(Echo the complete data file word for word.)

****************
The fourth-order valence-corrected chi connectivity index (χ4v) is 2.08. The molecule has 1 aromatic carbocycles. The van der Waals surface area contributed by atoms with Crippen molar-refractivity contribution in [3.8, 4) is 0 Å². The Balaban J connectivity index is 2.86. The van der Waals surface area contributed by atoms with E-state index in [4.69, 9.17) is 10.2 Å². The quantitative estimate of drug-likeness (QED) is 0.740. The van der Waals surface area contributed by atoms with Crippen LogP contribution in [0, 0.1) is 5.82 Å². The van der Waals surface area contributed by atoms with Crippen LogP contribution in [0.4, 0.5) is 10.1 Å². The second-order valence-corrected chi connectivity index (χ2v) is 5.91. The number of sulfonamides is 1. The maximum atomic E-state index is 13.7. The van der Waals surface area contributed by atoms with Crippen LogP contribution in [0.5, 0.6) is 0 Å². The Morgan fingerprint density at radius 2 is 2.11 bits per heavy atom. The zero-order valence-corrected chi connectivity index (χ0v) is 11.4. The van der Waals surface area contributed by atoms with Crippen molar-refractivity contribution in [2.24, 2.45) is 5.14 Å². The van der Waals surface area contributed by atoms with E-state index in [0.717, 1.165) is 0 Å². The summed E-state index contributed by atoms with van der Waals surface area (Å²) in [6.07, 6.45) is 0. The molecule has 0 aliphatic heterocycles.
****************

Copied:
The fourth-order valence-corrected chi connectivity index (χ4v) is 2.08. The molecule has 1 aromatic carbocycles. The van der Waals surface area contributed by atoms with Crippen molar-refractivity contribution in [3.8, 4) is 0 Å². The Balaban J connectivity index is 2.86. The van der Waals surface area contributed by atoms with E-state index in [4.69, 9.17) is 10.2 Å². The quantitative estimate of drug-likeness (QED) is 0.740. The van der Waals surface area contributed by atoms with Crippen LogP contribution in [0, 0.1) is 5.82 Å². The van der Waals surface area contributed by atoms with Crippen LogP contribution in [0.4, 0.5) is 10.1 Å². The second-order valence-corrected chi connectivity index (χ2v) is 5.91. The number of sulfonamides is 1. The maximum atomic E-state index is 13.7. The van der Waals surface area contributed by atoms with Crippen LogP contribution in [0.5, 0.6) is 0 Å². The Morgan fingerprint density at radius 2 is 2.11 bits per heavy atom. The zero-order valence-corrected chi connectivity index (χ0v) is 11.4. The van der Waals surface area contributed by atoms with Crippen molar-refractivity contribution in [2.24, 2.45) is 5.14 Å². The van der Waals surface area contributed by atoms with E-state index in [0.717, 1.165) is 0 Å². The summed E-state index contributed by atoms with van der Waals surface area (Å²) in [6.07, 6.45) is 0. The molecule has 0 aliphatic heterocycles.